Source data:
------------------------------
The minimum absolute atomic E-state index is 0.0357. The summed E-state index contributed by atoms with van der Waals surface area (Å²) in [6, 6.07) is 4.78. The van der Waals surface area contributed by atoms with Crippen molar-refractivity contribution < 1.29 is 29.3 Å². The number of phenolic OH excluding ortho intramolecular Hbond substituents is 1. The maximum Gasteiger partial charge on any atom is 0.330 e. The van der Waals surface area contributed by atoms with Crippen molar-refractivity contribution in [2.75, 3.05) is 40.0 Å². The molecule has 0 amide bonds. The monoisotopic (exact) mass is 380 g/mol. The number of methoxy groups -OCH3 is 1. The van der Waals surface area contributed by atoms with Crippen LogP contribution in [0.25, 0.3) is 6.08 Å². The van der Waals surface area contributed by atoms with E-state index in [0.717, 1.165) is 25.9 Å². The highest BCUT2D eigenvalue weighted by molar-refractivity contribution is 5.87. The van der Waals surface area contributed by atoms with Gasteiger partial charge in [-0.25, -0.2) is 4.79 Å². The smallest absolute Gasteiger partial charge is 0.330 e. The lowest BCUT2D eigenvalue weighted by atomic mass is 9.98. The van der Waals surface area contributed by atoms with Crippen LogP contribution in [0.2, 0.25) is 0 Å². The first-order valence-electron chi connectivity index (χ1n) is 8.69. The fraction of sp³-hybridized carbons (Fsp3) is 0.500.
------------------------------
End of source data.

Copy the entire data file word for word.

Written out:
The minimum absolute atomic E-state index is 0.0357. The summed E-state index contributed by atoms with van der Waals surface area (Å²) in [6, 6.07) is 4.78. The van der Waals surface area contributed by atoms with Crippen molar-refractivity contribution < 1.29 is 29.3 Å². The number of phenolic OH excluding ortho intramolecular Hbond substituents is 1. The maximum Gasteiger partial charge on any atom is 0.330 e. The van der Waals surface area contributed by atoms with Crippen molar-refractivity contribution in [2.75, 3.05) is 40.0 Å². The molecule has 0 amide bonds. The monoisotopic (exact) mass is 380 g/mol. The number of methoxy groups -OCH3 is 1. The van der Waals surface area contributed by atoms with Crippen LogP contribution in [0.25, 0.3) is 6.08 Å². The van der Waals surface area contributed by atoms with E-state index in [0.717, 1.165) is 25.9 Å². The highest BCUT2D eigenvalue weighted by molar-refractivity contribution is 5.87. The van der Waals surface area contributed by atoms with Gasteiger partial charge in [-0.25, -0.2) is 4.79 Å². The smallest absolute Gasteiger partial charge is 0.330 e. The lowest BCUT2D eigenvalue weighted by atomic mass is 9.98. The van der Waals surface area contributed by atoms with Crippen LogP contribution in [0.2, 0.25) is 0 Å². The first-order valence-electron chi connectivity index (χ1n) is 8.69. The fraction of sp³-hybridized carbons (Fsp3) is 0.500.